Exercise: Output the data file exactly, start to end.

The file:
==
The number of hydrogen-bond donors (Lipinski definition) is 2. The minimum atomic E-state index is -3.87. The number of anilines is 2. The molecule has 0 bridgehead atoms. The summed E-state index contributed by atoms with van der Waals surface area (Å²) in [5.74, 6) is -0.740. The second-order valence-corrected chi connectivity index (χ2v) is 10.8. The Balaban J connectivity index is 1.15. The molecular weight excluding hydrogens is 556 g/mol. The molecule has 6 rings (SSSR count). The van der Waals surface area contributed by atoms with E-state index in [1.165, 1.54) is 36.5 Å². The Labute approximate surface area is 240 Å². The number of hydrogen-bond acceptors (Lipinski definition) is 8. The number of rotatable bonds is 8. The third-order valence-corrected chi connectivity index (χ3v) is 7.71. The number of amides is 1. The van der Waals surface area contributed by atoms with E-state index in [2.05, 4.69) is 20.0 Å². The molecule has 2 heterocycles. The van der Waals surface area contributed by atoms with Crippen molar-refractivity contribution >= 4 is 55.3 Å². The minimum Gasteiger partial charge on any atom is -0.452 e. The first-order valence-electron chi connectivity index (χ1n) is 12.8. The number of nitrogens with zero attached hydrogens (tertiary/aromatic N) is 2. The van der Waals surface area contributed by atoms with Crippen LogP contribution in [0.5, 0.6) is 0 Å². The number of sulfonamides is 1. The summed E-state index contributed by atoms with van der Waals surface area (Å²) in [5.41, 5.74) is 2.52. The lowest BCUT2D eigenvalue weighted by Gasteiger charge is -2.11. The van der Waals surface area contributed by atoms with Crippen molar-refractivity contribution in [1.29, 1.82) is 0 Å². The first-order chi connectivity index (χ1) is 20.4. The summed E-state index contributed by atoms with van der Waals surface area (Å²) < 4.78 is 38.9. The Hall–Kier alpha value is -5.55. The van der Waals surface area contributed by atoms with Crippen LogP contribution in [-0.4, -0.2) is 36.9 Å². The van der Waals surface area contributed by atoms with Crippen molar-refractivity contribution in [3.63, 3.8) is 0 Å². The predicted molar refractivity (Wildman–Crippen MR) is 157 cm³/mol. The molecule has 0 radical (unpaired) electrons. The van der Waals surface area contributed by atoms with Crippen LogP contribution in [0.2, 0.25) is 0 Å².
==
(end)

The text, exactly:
The number of hydrogen-bond donors (Lipinski definition) is 2. The minimum atomic E-state index is -3.87. The number of anilines is 2. The molecule has 0 bridgehead atoms. The summed E-state index contributed by atoms with van der Waals surface area (Å²) in [5.74, 6) is -0.740. The second-order valence-corrected chi connectivity index (χ2v) is 10.8. The Balaban J connectivity index is 1.15. The molecular weight excluding hydrogens is 556 g/mol. The molecule has 6 rings (SSSR count). The van der Waals surface area contributed by atoms with E-state index in [1.165, 1.54) is 36.5 Å². The Labute approximate surface area is 240 Å². The number of hydrogen-bond acceptors (Lipinski definition) is 8. The number of rotatable bonds is 8. The third-order valence-corrected chi connectivity index (χ3v) is 7.71. The number of amides is 1. The van der Waals surface area contributed by atoms with E-state index in [2.05, 4.69) is 20.0 Å². The molecule has 2 heterocycles. The van der Waals surface area contributed by atoms with Crippen molar-refractivity contribution >= 4 is 55.3 Å². The minimum Gasteiger partial charge on any atom is -0.452 e. The first-order valence-electron chi connectivity index (χ1n) is 12.8. The number of nitrogens with zero attached hydrogens (tertiary/aromatic N) is 2. The van der Waals surface area contributed by atoms with Crippen LogP contribution in [0.5, 0.6) is 0 Å². The number of sulfonamides is 1. The summed E-state index contributed by atoms with van der Waals surface area (Å²) in [5.41, 5.74) is 2.52. The lowest BCUT2D eigenvalue weighted by Gasteiger charge is -2.11. The van der Waals surface area contributed by atoms with Crippen molar-refractivity contribution in [1.29, 1.82) is 0 Å². The first-order chi connectivity index (χ1) is 20.4. The summed E-state index contributed by atoms with van der Waals surface area (Å²) < 4.78 is 38.9. The Hall–Kier alpha value is -5.55. The van der Waals surface area contributed by atoms with Crippen LogP contribution in [-0.4, -0.2) is 36.9 Å². The van der Waals surface area contributed by atoms with Crippen molar-refractivity contribution in [3.63, 3.8) is 0 Å². The predicted molar refractivity (Wildman–Crippen MR) is 157 cm³/mol. The molecule has 0 radical (unpaired) electrons. The van der Waals surface area contributed by atoms with Crippen LogP contribution in [0.2, 0.25) is 0 Å².